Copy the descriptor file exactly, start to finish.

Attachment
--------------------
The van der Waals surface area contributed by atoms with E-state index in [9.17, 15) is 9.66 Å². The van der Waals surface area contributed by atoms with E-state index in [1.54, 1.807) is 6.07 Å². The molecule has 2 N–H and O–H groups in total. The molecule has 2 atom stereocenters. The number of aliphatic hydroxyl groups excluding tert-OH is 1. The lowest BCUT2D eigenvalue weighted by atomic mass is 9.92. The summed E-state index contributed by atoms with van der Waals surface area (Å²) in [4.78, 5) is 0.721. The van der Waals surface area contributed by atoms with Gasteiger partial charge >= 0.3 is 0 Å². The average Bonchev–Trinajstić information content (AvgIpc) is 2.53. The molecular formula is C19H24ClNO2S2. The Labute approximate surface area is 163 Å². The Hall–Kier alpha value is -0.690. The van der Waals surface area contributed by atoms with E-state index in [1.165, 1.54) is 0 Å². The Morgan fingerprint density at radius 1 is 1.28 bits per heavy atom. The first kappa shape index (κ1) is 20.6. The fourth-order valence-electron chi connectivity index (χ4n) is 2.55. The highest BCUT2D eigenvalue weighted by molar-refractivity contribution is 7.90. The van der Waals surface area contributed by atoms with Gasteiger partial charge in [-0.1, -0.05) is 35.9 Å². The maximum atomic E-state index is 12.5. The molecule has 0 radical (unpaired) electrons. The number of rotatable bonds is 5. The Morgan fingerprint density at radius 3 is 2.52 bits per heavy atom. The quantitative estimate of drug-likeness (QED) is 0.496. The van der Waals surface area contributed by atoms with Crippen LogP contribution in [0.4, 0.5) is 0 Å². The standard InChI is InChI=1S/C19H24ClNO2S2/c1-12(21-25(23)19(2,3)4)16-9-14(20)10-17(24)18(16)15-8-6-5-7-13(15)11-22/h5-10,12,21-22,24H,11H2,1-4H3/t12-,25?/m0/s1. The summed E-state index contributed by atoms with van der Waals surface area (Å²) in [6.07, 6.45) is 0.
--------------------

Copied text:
The van der Waals surface area contributed by atoms with E-state index in [9.17, 15) is 9.66 Å². The van der Waals surface area contributed by atoms with E-state index in [1.54, 1.807) is 6.07 Å². The molecule has 2 N–H and O–H groups in total. The molecule has 2 atom stereocenters. The number of aliphatic hydroxyl groups excluding tert-OH is 1. The lowest BCUT2D eigenvalue weighted by atomic mass is 9.92. The summed E-state index contributed by atoms with van der Waals surface area (Å²) in [4.78, 5) is 0.721. The van der Waals surface area contributed by atoms with Gasteiger partial charge >= 0.3 is 0 Å². The average Bonchev–Trinajstić information content (AvgIpc) is 2.53. The molecular formula is C19H24ClNO2S2. The Labute approximate surface area is 163 Å². The Hall–Kier alpha value is -0.690. The van der Waals surface area contributed by atoms with E-state index in [1.165, 1.54) is 0 Å². The Morgan fingerprint density at radius 1 is 1.28 bits per heavy atom. The first kappa shape index (κ1) is 20.6. The fourth-order valence-electron chi connectivity index (χ4n) is 2.55. The highest BCUT2D eigenvalue weighted by molar-refractivity contribution is 7.90. The van der Waals surface area contributed by atoms with Gasteiger partial charge in [-0.1, -0.05) is 35.9 Å². The maximum atomic E-state index is 12.5. The molecule has 0 radical (unpaired) electrons. The number of rotatable bonds is 5. The Morgan fingerprint density at radius 3 is 2.52 bits per heavy atom. The quantitative estimate of drug-likeness (QED) is 0.496. The van der Waals surface area contributed by atoms with Crippen LogP contribution in [0.4, 0.5) is 0 Å². The standard InChI is InChI=1S/C19H24ClNO2S2/c1-12(21-25(23)19(2,3)4)16-9-14(20)10-17(24)18(16)15-8-6-5-7-13(15)11-22/h5-10,12,21-22,24H,11H2,1-4H3/t12-,25?/m0/s1. The summed E-state index contributed by atoms with van der Waals surface area (Å²) in [6.07, 6.45) is 0.